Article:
ghc-exactprint- ExactPrint for GHC

Safe HaskellNone



This module converts ApiAnns into Anns by traversing a structure created by the Annotate modue.

Structure of an Annotation

As a rule of thumb, every located element in the GHC AST will have a corresponding entry in Anns. An Annotation contains 6 fields which can be modifed to change how the AST is printed.

Layout Calculation

Certain expressions such as do blocks and let bindings obey layout rules. We calculate the annEntryDelta slightly differently when such rules apply.

  1. The first element which the layout rule applies to is given a annEntryDelta as normal.
  2. Further elements which must obey the rules are then given annEntryDeltas relative to the LHS of the first element.

For example, in the following expression the statement corresponding to baz will be given a annEntryDelta of DP (1, 2) as it appears 1 line and 2 columns after the do keyword. On the other hand, bar will be given a annEntryDelta of DP (1,0) as it appears 1 line further than baz but in the same column as the start of the layout block.

foo = do

A useful way to think of these rules is that the DeltaPos is relative to the further left an expression could have been placed. In the previous example, we could have placed baz anywhere on the line as its position determines where the other statements must be. bar could have not been placed any further left without resulting in a syntax error which is why the relative column is 0.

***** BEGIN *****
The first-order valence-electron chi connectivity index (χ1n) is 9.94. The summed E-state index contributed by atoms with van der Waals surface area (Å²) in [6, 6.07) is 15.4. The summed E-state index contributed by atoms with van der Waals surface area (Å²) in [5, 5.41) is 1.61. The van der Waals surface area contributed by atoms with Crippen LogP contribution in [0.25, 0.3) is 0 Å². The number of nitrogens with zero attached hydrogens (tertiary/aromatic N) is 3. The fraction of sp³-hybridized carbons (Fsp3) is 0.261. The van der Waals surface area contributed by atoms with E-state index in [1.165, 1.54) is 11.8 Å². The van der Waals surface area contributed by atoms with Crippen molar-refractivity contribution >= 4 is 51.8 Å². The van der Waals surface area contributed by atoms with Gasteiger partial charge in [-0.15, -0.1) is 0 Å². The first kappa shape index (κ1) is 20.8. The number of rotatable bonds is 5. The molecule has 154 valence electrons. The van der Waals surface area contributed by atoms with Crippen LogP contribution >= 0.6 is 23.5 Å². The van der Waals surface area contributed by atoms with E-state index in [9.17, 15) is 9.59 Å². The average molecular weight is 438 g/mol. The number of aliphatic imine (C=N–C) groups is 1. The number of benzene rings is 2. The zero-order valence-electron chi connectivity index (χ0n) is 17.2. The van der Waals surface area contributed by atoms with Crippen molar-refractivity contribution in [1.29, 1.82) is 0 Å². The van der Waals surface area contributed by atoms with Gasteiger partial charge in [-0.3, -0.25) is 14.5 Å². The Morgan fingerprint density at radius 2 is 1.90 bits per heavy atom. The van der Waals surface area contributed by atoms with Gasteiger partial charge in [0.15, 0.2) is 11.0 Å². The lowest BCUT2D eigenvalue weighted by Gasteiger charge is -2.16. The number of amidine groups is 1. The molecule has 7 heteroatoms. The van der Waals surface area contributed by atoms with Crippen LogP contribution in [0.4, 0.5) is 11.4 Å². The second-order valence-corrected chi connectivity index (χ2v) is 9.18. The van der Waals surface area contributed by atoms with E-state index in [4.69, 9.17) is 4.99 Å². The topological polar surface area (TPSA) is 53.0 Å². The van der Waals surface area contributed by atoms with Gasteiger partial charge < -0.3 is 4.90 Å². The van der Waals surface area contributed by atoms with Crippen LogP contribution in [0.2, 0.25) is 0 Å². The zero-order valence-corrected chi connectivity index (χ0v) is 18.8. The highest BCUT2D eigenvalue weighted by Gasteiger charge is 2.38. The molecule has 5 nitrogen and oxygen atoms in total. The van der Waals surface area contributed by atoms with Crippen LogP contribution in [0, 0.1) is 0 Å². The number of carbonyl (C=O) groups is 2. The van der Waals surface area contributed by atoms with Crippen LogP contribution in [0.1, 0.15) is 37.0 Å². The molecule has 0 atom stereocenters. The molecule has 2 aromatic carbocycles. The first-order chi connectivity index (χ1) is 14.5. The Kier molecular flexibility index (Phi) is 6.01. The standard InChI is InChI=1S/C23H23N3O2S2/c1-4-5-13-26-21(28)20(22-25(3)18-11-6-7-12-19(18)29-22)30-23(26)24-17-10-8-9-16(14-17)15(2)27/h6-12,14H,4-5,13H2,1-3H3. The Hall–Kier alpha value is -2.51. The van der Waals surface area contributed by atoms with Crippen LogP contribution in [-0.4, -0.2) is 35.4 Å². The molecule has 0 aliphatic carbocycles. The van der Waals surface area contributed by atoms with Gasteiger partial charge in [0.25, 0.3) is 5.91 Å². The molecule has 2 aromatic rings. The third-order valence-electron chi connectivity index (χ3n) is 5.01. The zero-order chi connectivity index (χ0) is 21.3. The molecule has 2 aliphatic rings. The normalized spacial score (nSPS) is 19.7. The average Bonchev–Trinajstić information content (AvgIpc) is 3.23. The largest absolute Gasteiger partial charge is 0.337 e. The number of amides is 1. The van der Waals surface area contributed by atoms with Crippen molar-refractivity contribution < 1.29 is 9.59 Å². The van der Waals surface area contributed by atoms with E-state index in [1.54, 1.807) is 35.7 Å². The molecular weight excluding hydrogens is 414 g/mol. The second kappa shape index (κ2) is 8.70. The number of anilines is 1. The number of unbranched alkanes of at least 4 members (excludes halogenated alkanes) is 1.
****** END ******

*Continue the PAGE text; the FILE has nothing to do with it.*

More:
A very useful function is annTrueEntryDelta which calculates the offset from the last synctactic element (ignoring comments). This is different to annEntryDelta which does not ignore comments.



relativiseApiAnns :: Annotate ast => Located ast -> ApiAnns -> Anns Source

Transform concrete annotations into relative annotations which are more useful when transforming an AST.

relativiseApiAnnsWithComments :: Annotate ast => [Comment] -> Located ast -> ApiAnns -> Anns Source

Exactly the same as relativiseApiAnns but with the possibilty to inject comments. This is typically used if the source has been preprocessed by e.g. CPP, and the parts stripped out of the original source are re-added as comments so they are not lost for round tripping.